Program of films by Friedrich Wilhelm Murnau

F. W. Murnau – intelectual and poet

Friedrich Wilhelm Murnau brought the visual efforts of German expressionism
to the highest point: the way he used light, contrast and the somber foggy
photography, the composition of scenes and the interfusion of natural and
artificial scenography.

In spite of the catastrophic economic crisis after the defeat in WW II, hardly
profitable reparations and the shaky condition of the world economy in general,
German cinematography progressed. The company UFA became the leader in Europe;
Babelsberg became the leading studio, and several acclaimed art movements
appeared – expressionism, Kammerspielfilm (“chamber film”), Strassenfilm
(“street film”) and Neue Sachlichkeit (new reality). It is true that film
historians preferred the Russian and French avant-garde over these, primarily
because they discovered more prominent ways of film expression, but also because
of the negative feelings towards Germany. As time passed this evaluation was
corrected and during 1980’s more credits were given to German film. New German
film, the fact that many contemporary German cineastes resisted the attacks of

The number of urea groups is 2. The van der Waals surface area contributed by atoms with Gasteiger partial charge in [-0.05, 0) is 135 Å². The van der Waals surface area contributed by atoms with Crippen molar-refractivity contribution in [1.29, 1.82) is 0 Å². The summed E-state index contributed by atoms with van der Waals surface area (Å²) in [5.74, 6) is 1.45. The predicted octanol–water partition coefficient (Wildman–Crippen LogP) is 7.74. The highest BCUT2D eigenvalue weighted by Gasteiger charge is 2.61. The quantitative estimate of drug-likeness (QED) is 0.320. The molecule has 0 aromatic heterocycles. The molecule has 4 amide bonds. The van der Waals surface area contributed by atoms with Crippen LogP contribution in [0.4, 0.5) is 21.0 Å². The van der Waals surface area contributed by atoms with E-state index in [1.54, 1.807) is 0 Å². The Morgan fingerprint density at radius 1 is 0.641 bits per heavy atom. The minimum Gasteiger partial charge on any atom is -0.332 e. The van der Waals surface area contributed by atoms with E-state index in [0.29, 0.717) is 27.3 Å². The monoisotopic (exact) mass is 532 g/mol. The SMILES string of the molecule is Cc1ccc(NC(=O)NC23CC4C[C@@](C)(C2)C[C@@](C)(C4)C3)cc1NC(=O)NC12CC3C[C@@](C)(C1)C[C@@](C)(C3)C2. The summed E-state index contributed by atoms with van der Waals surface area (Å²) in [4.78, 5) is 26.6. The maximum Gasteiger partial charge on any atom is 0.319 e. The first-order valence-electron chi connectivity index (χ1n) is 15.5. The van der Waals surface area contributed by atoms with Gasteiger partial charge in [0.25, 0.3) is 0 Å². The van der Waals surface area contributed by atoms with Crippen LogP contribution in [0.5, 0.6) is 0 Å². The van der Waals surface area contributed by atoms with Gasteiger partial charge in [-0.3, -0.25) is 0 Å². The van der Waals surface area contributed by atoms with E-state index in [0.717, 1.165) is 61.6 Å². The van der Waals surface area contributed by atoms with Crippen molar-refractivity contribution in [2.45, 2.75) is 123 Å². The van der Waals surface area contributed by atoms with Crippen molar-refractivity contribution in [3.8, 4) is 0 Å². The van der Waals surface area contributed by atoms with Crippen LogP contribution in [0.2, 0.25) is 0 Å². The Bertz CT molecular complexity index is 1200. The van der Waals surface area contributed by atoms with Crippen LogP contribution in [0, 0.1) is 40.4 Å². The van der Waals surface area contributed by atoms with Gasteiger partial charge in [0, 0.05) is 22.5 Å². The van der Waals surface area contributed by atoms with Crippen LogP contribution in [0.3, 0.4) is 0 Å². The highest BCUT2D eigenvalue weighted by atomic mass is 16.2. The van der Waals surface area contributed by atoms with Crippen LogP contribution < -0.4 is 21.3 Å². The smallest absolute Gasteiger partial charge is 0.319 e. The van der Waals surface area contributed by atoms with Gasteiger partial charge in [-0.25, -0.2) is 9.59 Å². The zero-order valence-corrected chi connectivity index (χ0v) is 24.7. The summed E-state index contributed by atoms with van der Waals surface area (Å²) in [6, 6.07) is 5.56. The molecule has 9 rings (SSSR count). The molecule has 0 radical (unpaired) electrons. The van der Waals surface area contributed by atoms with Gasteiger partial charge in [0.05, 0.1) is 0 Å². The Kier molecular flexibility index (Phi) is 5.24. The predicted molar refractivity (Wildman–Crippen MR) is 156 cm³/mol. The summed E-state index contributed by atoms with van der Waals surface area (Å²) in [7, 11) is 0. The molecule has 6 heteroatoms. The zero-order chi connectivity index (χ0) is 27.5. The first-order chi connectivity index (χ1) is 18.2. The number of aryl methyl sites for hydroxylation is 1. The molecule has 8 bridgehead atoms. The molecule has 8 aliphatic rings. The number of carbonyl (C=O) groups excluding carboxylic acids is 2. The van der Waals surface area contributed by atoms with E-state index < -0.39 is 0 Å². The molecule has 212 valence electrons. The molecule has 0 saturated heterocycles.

sound technology, something that can also be seen these days, and Murnau’s
bigger influence on sound film than Eisenstein’s all played a central role in
that process. Furthermore, the followers of auteur and genre
approaches have never quite forgotten Ernst Lubitsch and Fritz Lang who excelled
in Hollywood, or Pabst who was undoubtedly hindered by national socialists who
came to power. Surely they haven’t forgotten Friedrich Wilhelm Murnau, the only
one who hadn’t tried his hand at sound film because of his early death. In fact,
nobody even dared to favor any of the aforementioned over Murnau.

He was born in Bielefeld in 1888 as F.W. Plumpe (from a father of Swedish
origin). Since this last name seemed inappropriate for the world of spectacles,
he changed it. He had an unforgettable experience in Murnau, a small town in
southern Bavaria, and painted by Kandinsky, he decided to take its name. He
studied in Heidelberg and Berlin (philosophy and art history), afterwards acted
in theater of the famous Max Reinhardt. And in order to have a more interesting
and adventurous career prior to his film career, he was a “Kampfpilot” (fighting
pilot) in the WW I and was forced to land in Switzerland and be hospitalized
until the end of the war. In 1919 he made his debut as a film director who
would, in the following twelve years, (he died in 1931 in a car accident in
California), direct twenty films. Four of them ensured him the title of a world
film classic: Nosferatu, eine Symphonie des Grauens (1921), Der Letzte
(1924), Faust (1926) and Sunrise (in USA, 1927).

Nosferatu, eine Symphonie des Grauens is the first horror film: it was
Murnau who ensured the status of this genre. It is actually an adaptation of
Bram Stoker’s Dracula, but there were some problems with copyrights, so
all names and places had to be changed. A similar thing happened with Der
(1920) in which he used some parts of Stevenson’s Dr Jekyll and
Mr Hyde
. This expressionist tendency for the fantastic is also noticable in
Fantom (based on G. Hauptmann), Faust, and some trace it even in